Salad bar safety put to the test
HORRY COUNTY, SC (WMBF) - Open salad bars make it easy to customize your own salad for a healthy meal, but is that salad actually safe for your health?
Samantha McDowell, a food safety and nutrition agent for Clemson Extension, said several factors go into ensuring salad bars don't become a source of a foodborne illness.
"People think of outbreaks as mass, large groups of people, but in actuality, it only has to be two or more," McDowell said.
McDowell teaches the eight hour class the South Carolina Department of Health and Environmental Control requires for food safety certification.
She said even cold raw foods can be as risky as hot cooked foods if they're stored at an improper temperature.
WMBF News put some salad to the test to see if it's as safe as it should be. We went to four different local grocery stores with open salad bars to collect food samples. We divided the salad bar into four categories, so we could test a wide variety of items: leafy greens, raw vegetables, cooked meats and mayonnaise-based salads.
15 samples were then packed up in a cooler and shipped overnight to IEH Laboratories outside of Seattle.
IEH Laboratories CEO Dr. Mansour Samadpour explained the results. The lab tested every sample for E. coli, listeria and salmonella, which all came back negative.
The lab then tested for the number of microbes in one gram of food. Dr. Samadpour said those microbes can either be harmful to humans causing illness, beneficial to humans actually helping the digestive tract, harmful to the food causing spoilage or inconsequential.
The leafy greens samples all showed up as having a larger number of microbes, more than 1,000,000 colony forming units per gram, or CFU/g. Dr. Samadpour said this is the result of the greens having a larger surface area and being raw, so they contain more of those microbes than food that has been cooked, such as potato salad.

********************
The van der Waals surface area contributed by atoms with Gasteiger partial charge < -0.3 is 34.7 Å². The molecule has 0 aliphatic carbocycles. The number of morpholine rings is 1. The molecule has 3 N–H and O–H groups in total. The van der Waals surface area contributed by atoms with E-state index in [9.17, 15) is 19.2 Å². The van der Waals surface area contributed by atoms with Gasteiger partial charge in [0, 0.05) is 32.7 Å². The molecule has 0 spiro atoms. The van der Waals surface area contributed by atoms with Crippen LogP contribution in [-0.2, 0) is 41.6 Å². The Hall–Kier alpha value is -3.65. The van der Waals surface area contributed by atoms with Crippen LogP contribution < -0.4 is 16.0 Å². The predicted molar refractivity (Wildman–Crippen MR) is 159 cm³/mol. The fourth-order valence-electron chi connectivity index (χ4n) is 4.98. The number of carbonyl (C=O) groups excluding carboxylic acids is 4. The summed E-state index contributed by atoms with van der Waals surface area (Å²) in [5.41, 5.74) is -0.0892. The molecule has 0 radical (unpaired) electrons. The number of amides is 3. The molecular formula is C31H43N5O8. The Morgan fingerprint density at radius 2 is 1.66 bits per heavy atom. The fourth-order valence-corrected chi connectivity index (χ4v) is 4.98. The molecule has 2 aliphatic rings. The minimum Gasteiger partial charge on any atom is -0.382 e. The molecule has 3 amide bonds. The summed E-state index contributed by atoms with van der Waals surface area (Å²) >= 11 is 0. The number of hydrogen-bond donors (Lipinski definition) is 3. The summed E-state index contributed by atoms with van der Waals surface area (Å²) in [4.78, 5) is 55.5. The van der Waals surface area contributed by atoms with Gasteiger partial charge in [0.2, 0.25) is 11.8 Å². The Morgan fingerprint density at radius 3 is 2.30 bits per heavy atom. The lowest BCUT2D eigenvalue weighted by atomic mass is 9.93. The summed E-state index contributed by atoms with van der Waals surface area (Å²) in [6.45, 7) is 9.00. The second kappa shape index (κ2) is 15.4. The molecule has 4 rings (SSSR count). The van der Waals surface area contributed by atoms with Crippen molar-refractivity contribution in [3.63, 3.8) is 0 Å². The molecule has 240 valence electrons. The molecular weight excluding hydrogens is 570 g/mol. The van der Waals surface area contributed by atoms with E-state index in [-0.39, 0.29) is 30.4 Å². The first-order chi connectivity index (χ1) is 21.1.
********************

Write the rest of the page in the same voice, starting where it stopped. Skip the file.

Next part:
The lab also tested for a wider variety of E. coli, which Dr. Samadpour said can also be harmful or beneficial to humans. This is a food industry indicator of food quality and safety. All of the samples passed the test.
Another industry standard for quality and safety is total coliform. Dr. Samadpour said experts would generally like to see the number of colony forming units per gram of total coliform under 200.
One of the leafy green samples contained 80,000 CFU/g. Another had 13,000 CFU/g. The other two samples contained fewer than 10 CFU/g.
Three of the four raw vegetable samples also tested high for total coliform: a mix of carrots, broccoli and celery contained 35,000 CFU/g, a sample of tomatoes, carrots and banana peppers showed up at 6,000 CFU/g and a combination of broccoli, carrots, cucumbers had 1,000 CFU/g. The fourth sample, a mixture of cucumbers, peppers and broccoli had under 10 CFU/g.
All of the mayonnaise-based salads were well within the acceptable total coliform range in addition to all but one protein sample, which had 13,000 CFU/g.
The lab also tested for yeast and mold counts, which also aren't necessarily harmful, Dr. Samadpour said.
Dr. Samadpour said people need to understand food isn't really sterile, especially when it's being handled and processed.
He said the total coliform test is an outdated form of measurement, but it's still being used in the food safety industry.
He said 80,000 CFU/g isn't a total coliform level experts want to see from a food quality standpoint, but it wouldn't actually make people sick because the individual pathogens were all negative.
McDowell said any restaurant or grocery store with a salad bar is instructed on how to prevent germs from falling into the food.
"Generally each food bar should have an employee that's there monitoring to make sure people aren't coming up with dirty plates, so they're using a clean plate every time, that you don't have terrorist acts or people trying to deliberately contaminate the salad bar," McDowell said.
The glass covering and countertop serve a greater purpose of protecting the salad bar from the bacteria customers bring in with them.
Customers also transfer germs to tongs, which McDowell said are supposed to be changed out every four hours. She recommends trading out the tongs even more frequently.
"Any kind of germs just from people's hands that are on that that can get into the food, if they're changing them out regularly that can help regulate some of that," she said.
Controlling temperature is also important to prevent pathogens from growing.
"Like your TCS foods, which are time and temperature controlled for safety, pathogens grow anywhere between the temperatures of 41 degrees to 135," McDowell said.
McDowell said she thinks DHEC's requirements are effective and most food service establishments are doing what they're supposed to in order to keep salad bars safe.
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